As much as we tend to view rebuilding and player development as these linear, gradual processes, the career path of center fielder Cedric Mullins illustrates the potential peaks and valleys of reaching the desired state. The Buck Showalter era saw the Orioles go from a last-place 69-93 in 2011 to a surprising 93-69 and a trip to the postseason a year later.
The truth is that Means’ future will largely depend on how quickly other young players develop, which is why it was disappointing to see pitching prospect Zac Lowther struggle in his first major league start over the weekend. But this is also where Means’ presence can be so valuable for young pitchers navigating those same challenges to success. We forget the 2014 11th-round pick spent parts of three seasons at Double-A Bowie — with a career 4.34 ERA for the Baysox — at a time when the Orioles were still trying to contend and desperate for starting pitching, reinforcing how unremarkable his minor league career was.
“I said a great example was John Means,” said Hyde about his discussion with Lowther after the 25-year-old was optioned to Triple-A Norfolk on Monday. “The ability to locate your fastball to both sides of the plate, the ability to throw your fastball in and in off to right-handed hitters in this division, especially being a left-handed pitcher, is going to be key.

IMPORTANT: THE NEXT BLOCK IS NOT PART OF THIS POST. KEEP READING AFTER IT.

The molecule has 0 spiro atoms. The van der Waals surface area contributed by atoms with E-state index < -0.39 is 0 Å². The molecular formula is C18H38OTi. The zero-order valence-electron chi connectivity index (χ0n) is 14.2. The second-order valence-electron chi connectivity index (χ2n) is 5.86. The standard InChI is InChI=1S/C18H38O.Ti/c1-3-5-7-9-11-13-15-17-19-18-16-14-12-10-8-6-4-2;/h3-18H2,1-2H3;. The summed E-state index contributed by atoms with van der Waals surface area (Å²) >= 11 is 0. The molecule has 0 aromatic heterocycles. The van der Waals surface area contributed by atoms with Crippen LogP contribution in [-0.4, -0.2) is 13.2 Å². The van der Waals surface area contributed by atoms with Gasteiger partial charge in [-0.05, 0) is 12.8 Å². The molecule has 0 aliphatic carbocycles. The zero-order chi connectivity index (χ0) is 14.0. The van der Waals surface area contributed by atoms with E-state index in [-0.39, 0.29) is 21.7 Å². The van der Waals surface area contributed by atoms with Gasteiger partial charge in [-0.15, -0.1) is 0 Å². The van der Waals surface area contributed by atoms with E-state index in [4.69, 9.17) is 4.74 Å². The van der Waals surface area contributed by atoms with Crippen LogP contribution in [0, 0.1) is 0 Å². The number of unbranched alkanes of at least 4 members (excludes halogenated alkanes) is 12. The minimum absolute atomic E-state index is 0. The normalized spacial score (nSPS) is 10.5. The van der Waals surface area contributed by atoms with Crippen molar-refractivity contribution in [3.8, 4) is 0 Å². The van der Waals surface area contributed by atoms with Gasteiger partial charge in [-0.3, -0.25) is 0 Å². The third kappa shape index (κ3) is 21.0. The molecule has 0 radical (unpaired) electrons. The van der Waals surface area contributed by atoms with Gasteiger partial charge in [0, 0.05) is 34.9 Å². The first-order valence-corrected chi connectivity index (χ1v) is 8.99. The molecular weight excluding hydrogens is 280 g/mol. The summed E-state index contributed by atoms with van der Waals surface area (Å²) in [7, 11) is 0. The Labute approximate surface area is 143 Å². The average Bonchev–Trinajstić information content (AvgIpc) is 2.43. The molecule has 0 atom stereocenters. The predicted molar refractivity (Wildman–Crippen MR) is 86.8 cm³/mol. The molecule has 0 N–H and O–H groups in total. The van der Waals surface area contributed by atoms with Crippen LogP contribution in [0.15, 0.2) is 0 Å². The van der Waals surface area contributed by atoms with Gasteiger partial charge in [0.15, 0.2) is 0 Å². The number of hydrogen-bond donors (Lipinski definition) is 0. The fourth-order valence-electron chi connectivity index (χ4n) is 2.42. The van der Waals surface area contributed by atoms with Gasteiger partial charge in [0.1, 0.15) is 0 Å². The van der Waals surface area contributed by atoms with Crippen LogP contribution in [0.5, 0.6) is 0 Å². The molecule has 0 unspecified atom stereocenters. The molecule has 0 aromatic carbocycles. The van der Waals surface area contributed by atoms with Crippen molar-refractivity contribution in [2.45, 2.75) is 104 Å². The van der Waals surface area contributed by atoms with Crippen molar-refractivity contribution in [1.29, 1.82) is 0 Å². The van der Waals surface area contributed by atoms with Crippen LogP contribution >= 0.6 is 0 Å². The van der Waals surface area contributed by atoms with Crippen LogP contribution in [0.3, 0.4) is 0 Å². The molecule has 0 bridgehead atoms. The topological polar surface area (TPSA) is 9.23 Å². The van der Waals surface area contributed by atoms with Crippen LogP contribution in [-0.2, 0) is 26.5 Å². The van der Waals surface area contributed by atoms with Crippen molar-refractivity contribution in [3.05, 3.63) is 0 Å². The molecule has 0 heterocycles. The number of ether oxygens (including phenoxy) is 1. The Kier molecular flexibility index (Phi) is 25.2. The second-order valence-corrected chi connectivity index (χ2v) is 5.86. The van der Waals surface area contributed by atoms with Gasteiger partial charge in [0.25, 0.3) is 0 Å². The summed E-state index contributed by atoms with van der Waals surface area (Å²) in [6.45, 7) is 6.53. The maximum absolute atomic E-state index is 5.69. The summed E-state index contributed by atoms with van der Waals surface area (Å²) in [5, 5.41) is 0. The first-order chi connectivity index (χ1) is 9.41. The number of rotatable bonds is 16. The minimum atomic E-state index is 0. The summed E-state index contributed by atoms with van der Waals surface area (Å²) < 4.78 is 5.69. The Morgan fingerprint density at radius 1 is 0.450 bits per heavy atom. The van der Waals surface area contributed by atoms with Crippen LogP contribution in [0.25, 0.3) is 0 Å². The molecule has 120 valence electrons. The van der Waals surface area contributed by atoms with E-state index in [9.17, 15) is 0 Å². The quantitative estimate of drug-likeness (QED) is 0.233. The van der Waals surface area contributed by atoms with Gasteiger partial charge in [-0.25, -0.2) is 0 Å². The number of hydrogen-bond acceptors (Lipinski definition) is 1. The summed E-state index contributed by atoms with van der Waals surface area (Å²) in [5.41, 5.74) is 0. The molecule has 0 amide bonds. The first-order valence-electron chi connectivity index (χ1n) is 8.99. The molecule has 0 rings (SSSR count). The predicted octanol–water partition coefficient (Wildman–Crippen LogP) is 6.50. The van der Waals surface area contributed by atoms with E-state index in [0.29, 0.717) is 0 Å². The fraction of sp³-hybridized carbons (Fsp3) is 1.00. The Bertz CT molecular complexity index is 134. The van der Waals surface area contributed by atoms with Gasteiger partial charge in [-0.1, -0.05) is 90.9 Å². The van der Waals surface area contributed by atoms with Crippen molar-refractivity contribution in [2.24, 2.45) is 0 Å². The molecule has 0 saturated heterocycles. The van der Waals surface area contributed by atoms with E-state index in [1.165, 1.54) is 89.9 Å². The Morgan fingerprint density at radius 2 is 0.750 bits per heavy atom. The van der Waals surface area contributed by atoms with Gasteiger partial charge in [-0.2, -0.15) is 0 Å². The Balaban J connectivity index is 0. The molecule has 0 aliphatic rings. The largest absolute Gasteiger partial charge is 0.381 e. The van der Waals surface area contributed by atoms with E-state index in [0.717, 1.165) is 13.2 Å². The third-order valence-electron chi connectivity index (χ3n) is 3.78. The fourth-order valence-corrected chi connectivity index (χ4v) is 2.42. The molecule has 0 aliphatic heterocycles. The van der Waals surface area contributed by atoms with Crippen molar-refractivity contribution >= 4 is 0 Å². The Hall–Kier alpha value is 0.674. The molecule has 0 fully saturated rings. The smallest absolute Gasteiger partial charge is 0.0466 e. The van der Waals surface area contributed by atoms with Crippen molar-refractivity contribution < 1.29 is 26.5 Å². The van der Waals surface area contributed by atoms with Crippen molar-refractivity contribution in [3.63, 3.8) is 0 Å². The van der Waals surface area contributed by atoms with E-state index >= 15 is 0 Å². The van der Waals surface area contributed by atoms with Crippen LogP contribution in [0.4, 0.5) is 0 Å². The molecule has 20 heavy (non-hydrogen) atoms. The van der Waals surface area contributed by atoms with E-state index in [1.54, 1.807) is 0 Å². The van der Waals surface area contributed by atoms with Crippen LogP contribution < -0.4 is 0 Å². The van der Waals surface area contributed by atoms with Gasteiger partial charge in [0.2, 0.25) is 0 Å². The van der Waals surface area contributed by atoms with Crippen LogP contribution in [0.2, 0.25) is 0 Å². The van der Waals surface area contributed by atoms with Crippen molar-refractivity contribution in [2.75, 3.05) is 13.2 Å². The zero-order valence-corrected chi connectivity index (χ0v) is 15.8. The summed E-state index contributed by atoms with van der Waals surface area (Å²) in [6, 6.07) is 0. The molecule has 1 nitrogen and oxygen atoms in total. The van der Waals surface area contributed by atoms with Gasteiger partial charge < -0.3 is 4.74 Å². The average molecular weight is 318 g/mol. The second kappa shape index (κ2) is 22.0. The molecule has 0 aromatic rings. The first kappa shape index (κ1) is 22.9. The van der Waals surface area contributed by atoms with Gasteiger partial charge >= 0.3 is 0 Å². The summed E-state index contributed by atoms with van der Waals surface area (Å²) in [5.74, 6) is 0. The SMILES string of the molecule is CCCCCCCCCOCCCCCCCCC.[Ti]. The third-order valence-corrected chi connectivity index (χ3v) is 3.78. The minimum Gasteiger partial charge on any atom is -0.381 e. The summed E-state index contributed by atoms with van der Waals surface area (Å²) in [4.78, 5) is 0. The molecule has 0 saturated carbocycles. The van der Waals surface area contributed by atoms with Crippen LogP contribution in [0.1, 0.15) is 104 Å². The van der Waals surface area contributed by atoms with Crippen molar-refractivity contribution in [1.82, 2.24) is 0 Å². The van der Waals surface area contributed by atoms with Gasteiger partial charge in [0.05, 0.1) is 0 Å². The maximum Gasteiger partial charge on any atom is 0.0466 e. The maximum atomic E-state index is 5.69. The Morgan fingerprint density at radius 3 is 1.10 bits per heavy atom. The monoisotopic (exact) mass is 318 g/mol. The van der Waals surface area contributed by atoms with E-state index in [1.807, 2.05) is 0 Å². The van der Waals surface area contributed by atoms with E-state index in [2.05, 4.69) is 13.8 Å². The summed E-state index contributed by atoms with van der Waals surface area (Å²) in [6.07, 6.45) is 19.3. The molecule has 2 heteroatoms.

“I like Zac’s off-speed stuff. Meansy’s got the changeup — now he’s added a couple more weapons with two different breaking balls — but the ability to throw fastballs where you want to and be able to get into right-handed hitters, especially in this division, is going to be key. … Being a left-hander in this division, Meansy is a great example of how to navigate through really difficult lineups with that kind of stuff.”
Asked about helping mentor the likes of Lowther, Keegan Akin, Bruce Zimmermann, and Dean Kremer, Means recalled some of the lessons shared by former Orioles pitcher Andrew Cashner during his 2019 rookie season. The veteran stressed the importance of finding a consistent routine, something that’s stuck with Means as he went from a fringe top 30 prospect in Baltimore’s system to becoming one of the AL’s best pitchers in just a couple years.
While Grayson Rodriguez and DL Hall remain the top pitching prospects in the organization and have the highest ceilings, the Orioles finding at least a couple reliable pieces out of this current wave of young pitchers would go a long way in expediting the rebuild and increasing the likelihood of Means sticking around to reap the rewards.
“It’s pretty cool to be able to kind of talk to these guys and kind of lead them along the way,” Means said. “Just go over experiences. Not that I’m really teaching these guys anything new, but just to go over mentality and everything that comes with the big leagues that isn’t pitching. I think that has a lot more to do with it than people think. I think a lot of pitching is just mentality.
“All of these guys have the stuff to be here. It’s just sticking around.”
After watching him make history last week, Orioles fans hope sticking around is exactly what Means will be doing — with a shot at more celebrations in the future.